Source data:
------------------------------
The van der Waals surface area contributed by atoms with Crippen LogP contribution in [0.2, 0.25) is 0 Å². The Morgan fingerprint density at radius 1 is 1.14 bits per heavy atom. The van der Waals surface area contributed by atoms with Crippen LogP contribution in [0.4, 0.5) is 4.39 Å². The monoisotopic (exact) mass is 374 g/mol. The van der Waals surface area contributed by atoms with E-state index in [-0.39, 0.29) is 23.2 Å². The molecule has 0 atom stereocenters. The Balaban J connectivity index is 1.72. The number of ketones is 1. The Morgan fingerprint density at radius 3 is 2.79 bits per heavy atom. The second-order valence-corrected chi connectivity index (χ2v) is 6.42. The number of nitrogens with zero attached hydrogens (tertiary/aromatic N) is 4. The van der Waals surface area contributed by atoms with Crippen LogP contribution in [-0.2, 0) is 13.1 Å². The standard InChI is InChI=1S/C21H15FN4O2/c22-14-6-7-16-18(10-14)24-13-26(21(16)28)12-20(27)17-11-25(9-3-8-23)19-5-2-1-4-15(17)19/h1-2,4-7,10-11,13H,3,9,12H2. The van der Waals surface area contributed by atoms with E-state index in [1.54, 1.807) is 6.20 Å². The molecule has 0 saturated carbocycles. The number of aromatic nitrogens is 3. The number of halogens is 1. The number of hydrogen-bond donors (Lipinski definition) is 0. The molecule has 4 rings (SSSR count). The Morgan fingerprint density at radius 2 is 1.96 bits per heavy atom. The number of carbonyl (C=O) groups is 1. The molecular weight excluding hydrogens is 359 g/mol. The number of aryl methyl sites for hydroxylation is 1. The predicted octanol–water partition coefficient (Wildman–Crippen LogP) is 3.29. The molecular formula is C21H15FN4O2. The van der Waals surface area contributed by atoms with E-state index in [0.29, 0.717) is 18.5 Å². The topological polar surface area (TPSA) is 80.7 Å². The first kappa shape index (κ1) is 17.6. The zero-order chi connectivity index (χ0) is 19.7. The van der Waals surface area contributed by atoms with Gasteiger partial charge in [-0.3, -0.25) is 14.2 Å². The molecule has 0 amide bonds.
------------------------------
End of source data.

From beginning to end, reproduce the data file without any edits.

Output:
The van der Waals surface area contributed by atoms with Crippen LogP contribution in [0.2, 0.25) is 0 Å². The Morgan fingerprint density at radius 1 is 1.14 bits per heavy atom. The van der Waals surface area contributed by atoms with Crippen LogP contribution in [0.4, 0.5) is 4.39 Å². The monoisotopic (exact) mass is 374 g/mol. The van der Waals surface area contributed by atoms with E-state index in [-0.39, 0.29) is 23.2 Å². The molecule has 0 atom stereocenters. The Balaban J connectivity index is 1.72. The number of ketones is 1. The Morgan fingerprint density at radius 3 is 2.79 bits per heavy atom. The second-order valence-corrected chi connectivity index (χ2v) is 6.42. The number of nitrogens with zero attached hydrogens (tertiary/aromatic N) is 4. The van der Waals surface area contributed by atoms with Crippen LogP contribution in [-0.2, 0) is 13.1 Å². The standard InChI is InChI=1S/C21H15FN4O2/c22-14-6-7-16-18(10-14)24-13-26(21(16)28)12-20(27)17-11-25(9-3-8-23)19-5-2-1-4-15(17)19/h1-2,4-7,10-11,13H,3,9,12H2. The van der Waals surface area contributed by atoms with E-state index in [1.54, 1.807) is 6.20 Å². The molecule has 0 saturated carbocycles. The number of aromatic nitrogens is 3. The number of halogens is 1. The number of hydrogen-bond donors (Lipinski definition) is 0. The molecule has 4 rings (SSSR count). The Morgan fingerprint density at radius 2 is 1.96 bits per heavy atom. The number of carbonyl (C=O) groups is 1. The molecular weight excluding hydrogens is 359 g/mol. The number of aryl methyl sites for hydroxylation is 1. The predicted octanol–water partition coefficient (Wildman–Crippen LogP) is 3.29. The molecular formula is C21H15FN4O2. The van der Waals surface area contributed by atoms with E-state index in [0.29, 0.717) is 18.5 Å². The topological polar surface area (TPSA) is 80.7 Å². The first kappa shape index (κ1) is 17.6. The zero-order chi connectivity index (χ0) is 19.7. The van der Waals surface area contributed by atoms with Gasteiger partial charge in [-0.3, -0.25) is 14.2 Å². The molecule has 0 amide bonds.